Once I removed the tire and tube, I noticed that the rim strip that came with wheel really didn't like the load that was on the tire. Despite sticking to 80 psi on my rear wheel, the rim strip on each spoke well was indented atleast 3/16" and where the tube blew out, it was a full 1/4" indentation. I am surprised the tube has lasted this long. Anyone else experience this issue with the GM supplied rim strip? I replaced the rim strip with 2 wraps of Stans no tube rim tape. I really liked the h5 tire, so I bought a new one and ensured its not the light version, and going to try it without a tough strip. Also upped the size to 38mm vs the 35mm i had.

Since the tire was off, i took a trip to GRIN (didn't realize they were local until recently) and picked up a new PAS magnet ring with more poles and some Statorade. I opted to take the cover off the hub but was unable to remove the stator for the life of me, even with both feet on the rim, so i just applied the statorade to the air gap. I've really noticed how much heat its transfering to the casing now, just wish there was some sort of heatsink solution for a smaller hub motor like the Edge, especially considering it has an uneven surface.

User avatar
pwd   100 W

100 W
Posts: 160
Joined: Oct 11 2011 12:01pm
Location: Ontario, Canada

Re: Mcfizzlestag's 700c commuter conversion - Magic Pie Edge

Post by pwd » May 04 2018 2:55pm

Nice conversion. I wouldn't want to be stuck without a freewheel remove tool, do you have one now? The Edge does make a pretty a slick install. I'm sure you could paint the side covers to make the hub motor less noticeable too.

This is also the first application of Statorade I've read of in any Magic Pie, well done!
Current Build:
Rocky Mountain Element
Magic Pie 4 front + Leafmotor 1500 rear w/ WCEC 18fet
em3ev 14S5P 30Q + 14S6P 25R pack

Old Build:
GIANT ATX 980 w/ Cycle Analyst v2.25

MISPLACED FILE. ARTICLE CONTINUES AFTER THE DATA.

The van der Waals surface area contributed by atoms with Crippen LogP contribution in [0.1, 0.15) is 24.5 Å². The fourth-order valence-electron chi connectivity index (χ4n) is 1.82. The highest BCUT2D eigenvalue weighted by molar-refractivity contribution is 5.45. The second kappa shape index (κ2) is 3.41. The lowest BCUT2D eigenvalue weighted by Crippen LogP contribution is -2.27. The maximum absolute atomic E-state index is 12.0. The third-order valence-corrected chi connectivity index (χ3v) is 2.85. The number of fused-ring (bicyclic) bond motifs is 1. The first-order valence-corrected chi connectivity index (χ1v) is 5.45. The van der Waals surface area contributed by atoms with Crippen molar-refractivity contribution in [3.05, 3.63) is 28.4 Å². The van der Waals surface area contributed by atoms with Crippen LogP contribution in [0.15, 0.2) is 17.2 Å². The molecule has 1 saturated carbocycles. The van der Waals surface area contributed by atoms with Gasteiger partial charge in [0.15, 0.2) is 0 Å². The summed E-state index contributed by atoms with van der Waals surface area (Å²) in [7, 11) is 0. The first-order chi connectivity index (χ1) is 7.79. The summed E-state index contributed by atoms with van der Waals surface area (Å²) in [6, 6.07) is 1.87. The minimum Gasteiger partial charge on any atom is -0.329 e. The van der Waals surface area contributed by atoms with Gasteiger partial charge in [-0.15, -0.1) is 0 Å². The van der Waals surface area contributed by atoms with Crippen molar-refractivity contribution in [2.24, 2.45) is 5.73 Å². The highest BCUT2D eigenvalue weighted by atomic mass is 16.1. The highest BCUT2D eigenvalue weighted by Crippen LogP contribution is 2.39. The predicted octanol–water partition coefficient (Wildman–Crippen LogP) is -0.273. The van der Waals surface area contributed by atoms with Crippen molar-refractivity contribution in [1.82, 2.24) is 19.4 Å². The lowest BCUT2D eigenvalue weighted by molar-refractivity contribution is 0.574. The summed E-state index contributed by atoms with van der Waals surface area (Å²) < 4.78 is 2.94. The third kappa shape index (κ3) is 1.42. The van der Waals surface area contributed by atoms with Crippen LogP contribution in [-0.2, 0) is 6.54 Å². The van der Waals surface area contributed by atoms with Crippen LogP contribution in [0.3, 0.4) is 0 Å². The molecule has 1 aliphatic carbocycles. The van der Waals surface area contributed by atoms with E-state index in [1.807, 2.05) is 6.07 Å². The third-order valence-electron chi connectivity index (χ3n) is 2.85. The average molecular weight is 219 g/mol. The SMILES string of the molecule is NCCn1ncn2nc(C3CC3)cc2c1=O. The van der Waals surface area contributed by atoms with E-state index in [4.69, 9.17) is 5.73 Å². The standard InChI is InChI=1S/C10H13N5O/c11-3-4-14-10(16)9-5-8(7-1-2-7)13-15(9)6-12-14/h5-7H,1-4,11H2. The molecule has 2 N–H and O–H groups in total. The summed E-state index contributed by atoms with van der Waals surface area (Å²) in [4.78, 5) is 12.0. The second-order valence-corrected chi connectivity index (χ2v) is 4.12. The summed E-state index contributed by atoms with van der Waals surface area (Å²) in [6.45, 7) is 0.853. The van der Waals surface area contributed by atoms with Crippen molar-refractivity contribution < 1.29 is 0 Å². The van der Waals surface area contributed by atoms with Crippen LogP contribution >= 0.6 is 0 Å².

Golden Motor Magic Pie (internal controller) X2
14S3P 15aH: 6X 6S 5000mAh + 3X 2S 5000mAh LiPo packs
My thread: http://endless-sphere.com/forums/viewto ... 5&p=693208

mcfizzlestag   1 mW

1 mW
Posts: 10
Joined: Apr 23 2018 6:10pm

Re: Mcfizzlestag's 700c commuter conversion - Magic Pie Edge

Post by mcfizzlestag » Jun 14 2018 7:31pm

So since the statorade, i've been able to push this kit further. I even had it running at 25A battery current (controller max) w/ 70A phase current, but going up a bridge at 40km/hour (iron workers memorial) seemed excessive and not worth the battery drain. i no longer thermal overload taking the shorter 3km long 9% avg grade hill home.

My config atm is 23A draw/56A phase, if i lower it more, a couple spots in the ride up will cause me to drop below 8 km/h with full throttle, causing temperature to climb very fast. This is what led to my previous thermal overload. By the time i get home, the casing is almost too hot to touch.

I have also discovered the drawback to leaving PAS on, went to walk the bike across the street to get a coffee, pedals triggered the PAS when the rear wheel dropped off the curb and bike decided to take itself for a ride :oops: Now my bottom bracket makes a rubbing noise for a 1/4 of its rotation and my rack has a lovely nice offset in it.